Levels of SlCXE7 transcripts were compared between naive males and males exposed during 48 h to high dose of Z9E11-14:Ac by qPCR (Fig. 3C). Males exposed to the main sex pheromone component expressed 2-fold more SlCXE7 in their antennae than the controls (p<0.05, Mann-Whitney).

Production and purification of SlCXE7 recombinant protein

Recombinant SlCXE7 was produced in Sf21 cells using a baculovirus expression system (Fig. 4). The expression of the recombinant protein was analyzed by SDS PAGE on infected cell supernatants, using non-infected cells as negative control (Fig. 4A). A band with the same migration profile as SlCXE7 was present in the control cells supernatants, preventing to follow the production of recombinant protein by SDS PAGE post-infection (p.i.). However, after western-blot with anti-SlCXE7 antibody, a band was labeled in 96 h p.i. supernatants and not in control cells (Fig. 4B), confirming the production and secretion of the recombinant protein. Native PAGE followed by α/β-naphthyl acetate assay showed that expression of recombinant SlCXE7 was evident from 48 h p.i. with again no signal in the control cells supernatants (Fig. 4C). After purification, a single band was detected by Coomassie staining, α/β-naphthyl acetate assay and western-blot. SlCXE7 had a molecular mass of about 60 kDa, consistent with the predicted molecular mass of 61.6 kDa based on translation of the complete ORF [17].

Figure 4. SlCXE7 recombinant protein expression and purification.

A) SDS PAGE analysis of total proteins extracted from infected cells at 96 h p.i. Non-infected cells were used as controls. A single band was visualized after purification. The sizes of the molecular-mass markers are shown on the left. B) Western-blot analysis on the same samples. C) α/β-naphthyl acetate assay on total proteins extracted from infected cells at various times p.i. and after purification at 96 h p.i. SlCXE7 are indicated by asterisks on the right side of the gel.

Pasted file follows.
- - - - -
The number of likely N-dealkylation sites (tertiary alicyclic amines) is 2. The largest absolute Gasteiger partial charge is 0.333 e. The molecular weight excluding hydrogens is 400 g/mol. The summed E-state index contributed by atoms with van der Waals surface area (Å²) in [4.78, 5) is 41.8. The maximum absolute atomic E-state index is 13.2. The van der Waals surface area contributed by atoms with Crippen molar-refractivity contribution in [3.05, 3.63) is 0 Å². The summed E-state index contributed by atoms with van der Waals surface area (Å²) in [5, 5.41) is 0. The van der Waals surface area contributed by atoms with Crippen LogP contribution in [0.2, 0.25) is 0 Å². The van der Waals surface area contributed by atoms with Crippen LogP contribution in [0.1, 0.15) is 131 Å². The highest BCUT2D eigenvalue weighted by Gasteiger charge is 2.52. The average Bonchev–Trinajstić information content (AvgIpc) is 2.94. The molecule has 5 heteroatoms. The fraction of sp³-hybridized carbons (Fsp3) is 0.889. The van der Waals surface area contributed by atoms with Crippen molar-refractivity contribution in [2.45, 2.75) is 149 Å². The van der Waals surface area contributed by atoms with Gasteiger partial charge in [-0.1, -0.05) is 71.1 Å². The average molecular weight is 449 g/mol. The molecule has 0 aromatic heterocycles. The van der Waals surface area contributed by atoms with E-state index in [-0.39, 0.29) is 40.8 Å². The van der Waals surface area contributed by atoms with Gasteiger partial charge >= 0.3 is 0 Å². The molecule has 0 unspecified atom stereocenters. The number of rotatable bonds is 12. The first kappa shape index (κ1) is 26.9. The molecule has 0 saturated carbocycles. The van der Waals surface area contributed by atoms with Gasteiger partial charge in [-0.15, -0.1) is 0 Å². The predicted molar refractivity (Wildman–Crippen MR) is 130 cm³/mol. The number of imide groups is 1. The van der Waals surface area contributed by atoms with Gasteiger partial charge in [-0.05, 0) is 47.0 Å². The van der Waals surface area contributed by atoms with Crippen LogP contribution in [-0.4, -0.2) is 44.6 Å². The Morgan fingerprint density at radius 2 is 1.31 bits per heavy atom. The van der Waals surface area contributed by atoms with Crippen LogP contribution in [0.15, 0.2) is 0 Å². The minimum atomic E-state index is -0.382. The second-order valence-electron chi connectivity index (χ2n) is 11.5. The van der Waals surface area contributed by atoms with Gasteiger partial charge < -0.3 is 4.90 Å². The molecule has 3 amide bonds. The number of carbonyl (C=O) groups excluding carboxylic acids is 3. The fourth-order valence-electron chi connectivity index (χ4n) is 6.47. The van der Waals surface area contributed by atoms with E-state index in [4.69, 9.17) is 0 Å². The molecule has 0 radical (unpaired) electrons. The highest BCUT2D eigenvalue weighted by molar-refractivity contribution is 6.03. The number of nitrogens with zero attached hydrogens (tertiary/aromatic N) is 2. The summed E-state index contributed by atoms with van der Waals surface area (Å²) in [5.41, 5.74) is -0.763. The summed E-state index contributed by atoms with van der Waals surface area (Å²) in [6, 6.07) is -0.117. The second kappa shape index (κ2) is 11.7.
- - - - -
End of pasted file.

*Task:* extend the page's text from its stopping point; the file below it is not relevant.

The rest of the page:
Kinetic study

We first performed a qualitative analysis by incubating recombinant enzyme with the three odorants. The ability of SlCXE7 to degrade these molecules was analysed by GC-MS. Hydrolysis was measured by the percentage of conversion of the acetates in the parent alcohols after 1 h of incubation. Crude antennal extracts were used as positive controls. Hydrolysis of the two sex pheromone components by recombinant SlCXE7 was of 45.5±2.7% for Z9E11-14:Ac and 38.9±4.5% for Z9E12-14:Ac. Hydrolysis by antennal extracts was quite similar, as already obtained in these conditions [19]. Hydrolysis of Z3-6:Ac by SlCXE7 and antennal extracts was nearly 100%. Recombinant SlCXE7 was thus able to degrade these three odorant compounds. We then performed a kinetics study to precisely determine its catalytic properties towards these three acetates. When tested with Z9E11-14:Ac, purified recombinant SlCXE7 exhibited a Km of 56.6±18.5 µM and a Vmax of 64.8±5.1 nMs−1, as determined by non-linear fitting (Fig. 5A). With Z9E12-14:Ac, the kinetics parameters were quite similar, with a Km of 42.6±13.3 µM and a Vmax of 69.6 ±4.2 nMs−1 (Fig. 5A). By contrast with Z3-6:Ac (Fig. 5B), Km and Vmax were both higher (Km of 1.6±0.7 mM and Vmax of 5.4±0.5 µMs−1, respectively).

Figure 5. Kinetics of Z9E11-14:Ac, Z9E12-14:Ac and Z3-6:Ac hydrolysis by recombinant SlCXE7

A) Kinetics of Z9E11-14:Ac and Z9E11-14:Ac hydrolysis (nonlinear regression analysis). B) Kinetics of Z3-6:Ac hydrolysis.